Quite often these reels are void of level winds. This has come about due to the "stop-start" nature of this style of fishing that sees the line laying in segments across the spool that does not allow it to flow freely off it from one end of the spool through the level wind eye at the other. This is an important attribute for a jigging reel as a smooth descent of the jig through the water column is important and many of our fish that we jig for are "caught on the drop', rather than on the retrieve. Volume of line on the reel is also something to take into account. Fishing deep water vertically can reduce a spool diameter quickly and affect the end result of the retrieve speed. Using braided lines has somewhat alleviated this dilemma due to its thin diameter/breaking strain ratio. This thin diameter also assists us to stay in contact with the jig as it attracts less water pressure and therefore exhibits less, bow in the line that is in the water. This is a good thing when fishing vertically in the water column but sometimes works against us when casting and retrieving jigs over the bottom. Some water pressure on a line is advantages in the latter situation. Once a jig is cast and it settles on the bottom, water pressure on the line allows the jig to lift vertically off the bottom when the "jab of the rod tip is imparted to it. This in effect allows the jig to bounce over the bottom and alleviates some snagging and reduces the amount of rubbish such as weed that we pick up on the way. While we have to be amongst the habitat we don't want to get continually stuck in it.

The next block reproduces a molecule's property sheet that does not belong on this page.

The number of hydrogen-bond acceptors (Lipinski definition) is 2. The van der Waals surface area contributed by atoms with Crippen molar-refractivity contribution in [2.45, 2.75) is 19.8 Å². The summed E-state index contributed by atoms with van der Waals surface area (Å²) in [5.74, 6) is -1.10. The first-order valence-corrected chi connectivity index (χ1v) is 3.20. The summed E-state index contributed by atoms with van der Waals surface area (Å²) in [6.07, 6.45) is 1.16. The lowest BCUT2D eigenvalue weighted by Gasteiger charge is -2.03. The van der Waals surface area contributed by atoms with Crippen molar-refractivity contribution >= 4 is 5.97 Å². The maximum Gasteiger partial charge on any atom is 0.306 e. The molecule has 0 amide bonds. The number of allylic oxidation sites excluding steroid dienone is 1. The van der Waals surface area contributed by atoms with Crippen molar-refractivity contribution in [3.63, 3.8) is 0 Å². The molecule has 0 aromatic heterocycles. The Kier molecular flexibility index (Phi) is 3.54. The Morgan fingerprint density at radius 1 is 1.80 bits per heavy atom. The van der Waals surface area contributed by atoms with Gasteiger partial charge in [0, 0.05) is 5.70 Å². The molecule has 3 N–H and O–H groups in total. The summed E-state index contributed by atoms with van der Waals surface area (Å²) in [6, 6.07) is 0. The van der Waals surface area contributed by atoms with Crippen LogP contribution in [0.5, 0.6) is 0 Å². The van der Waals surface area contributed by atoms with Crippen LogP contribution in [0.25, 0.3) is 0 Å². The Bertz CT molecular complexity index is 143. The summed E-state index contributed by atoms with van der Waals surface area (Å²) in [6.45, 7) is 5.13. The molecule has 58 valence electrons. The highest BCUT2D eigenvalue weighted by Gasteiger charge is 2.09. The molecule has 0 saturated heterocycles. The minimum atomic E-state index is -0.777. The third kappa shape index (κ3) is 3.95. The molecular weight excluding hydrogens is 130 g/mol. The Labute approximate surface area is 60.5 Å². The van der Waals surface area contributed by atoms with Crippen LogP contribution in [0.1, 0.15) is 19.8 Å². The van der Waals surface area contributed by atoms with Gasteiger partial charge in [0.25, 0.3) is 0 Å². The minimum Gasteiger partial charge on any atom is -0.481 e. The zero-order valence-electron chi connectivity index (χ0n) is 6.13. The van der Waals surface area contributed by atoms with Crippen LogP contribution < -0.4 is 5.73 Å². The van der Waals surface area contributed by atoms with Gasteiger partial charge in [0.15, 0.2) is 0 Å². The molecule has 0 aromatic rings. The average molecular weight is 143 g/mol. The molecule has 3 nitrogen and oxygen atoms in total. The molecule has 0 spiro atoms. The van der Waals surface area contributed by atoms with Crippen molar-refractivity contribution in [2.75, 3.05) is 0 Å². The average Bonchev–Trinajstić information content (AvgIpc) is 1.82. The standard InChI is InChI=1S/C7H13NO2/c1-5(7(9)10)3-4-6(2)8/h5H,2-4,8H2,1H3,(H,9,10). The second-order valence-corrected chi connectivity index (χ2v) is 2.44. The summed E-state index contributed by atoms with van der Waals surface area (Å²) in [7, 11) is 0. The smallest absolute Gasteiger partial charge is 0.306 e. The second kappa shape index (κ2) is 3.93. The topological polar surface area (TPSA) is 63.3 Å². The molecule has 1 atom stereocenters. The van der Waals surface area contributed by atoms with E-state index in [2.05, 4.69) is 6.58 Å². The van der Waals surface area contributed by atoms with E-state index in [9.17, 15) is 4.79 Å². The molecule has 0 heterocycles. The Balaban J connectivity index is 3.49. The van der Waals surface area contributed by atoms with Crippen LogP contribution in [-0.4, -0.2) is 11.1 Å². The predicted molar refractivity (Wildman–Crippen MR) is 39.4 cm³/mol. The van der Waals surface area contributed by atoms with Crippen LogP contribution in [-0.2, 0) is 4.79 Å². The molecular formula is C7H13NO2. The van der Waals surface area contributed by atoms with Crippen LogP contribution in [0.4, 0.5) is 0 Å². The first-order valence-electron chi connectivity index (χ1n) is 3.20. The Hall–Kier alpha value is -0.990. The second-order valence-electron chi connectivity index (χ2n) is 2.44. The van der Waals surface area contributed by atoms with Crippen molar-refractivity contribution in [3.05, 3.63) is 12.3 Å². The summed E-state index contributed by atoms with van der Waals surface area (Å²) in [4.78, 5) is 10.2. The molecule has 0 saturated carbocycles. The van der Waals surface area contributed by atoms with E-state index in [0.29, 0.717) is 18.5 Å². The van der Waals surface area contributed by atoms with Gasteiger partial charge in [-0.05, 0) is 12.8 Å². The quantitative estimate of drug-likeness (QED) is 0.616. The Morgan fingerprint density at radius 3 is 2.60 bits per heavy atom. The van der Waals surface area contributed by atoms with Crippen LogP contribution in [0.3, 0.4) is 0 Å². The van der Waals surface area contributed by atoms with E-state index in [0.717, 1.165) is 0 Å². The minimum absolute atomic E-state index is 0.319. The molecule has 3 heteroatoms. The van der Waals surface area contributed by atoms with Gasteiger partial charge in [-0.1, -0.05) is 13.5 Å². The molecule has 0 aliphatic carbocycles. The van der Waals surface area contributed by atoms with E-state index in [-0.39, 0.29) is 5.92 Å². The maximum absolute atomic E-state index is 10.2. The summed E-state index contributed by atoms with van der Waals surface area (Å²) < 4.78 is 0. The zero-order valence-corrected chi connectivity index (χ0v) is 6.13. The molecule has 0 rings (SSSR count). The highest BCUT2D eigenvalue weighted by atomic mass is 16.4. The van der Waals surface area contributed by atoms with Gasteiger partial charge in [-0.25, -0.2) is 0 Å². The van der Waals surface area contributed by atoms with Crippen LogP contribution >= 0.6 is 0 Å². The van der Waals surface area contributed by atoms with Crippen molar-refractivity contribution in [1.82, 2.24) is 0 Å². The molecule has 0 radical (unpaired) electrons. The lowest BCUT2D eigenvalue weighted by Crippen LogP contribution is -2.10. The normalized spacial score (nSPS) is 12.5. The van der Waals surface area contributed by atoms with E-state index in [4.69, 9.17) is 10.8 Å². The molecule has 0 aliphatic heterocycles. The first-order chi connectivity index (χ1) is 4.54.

The length of leader that you use will have a direct bearing on how much water pressure is put on that line. This water pressure will dictate how much time your jig spends in the actual strike zone.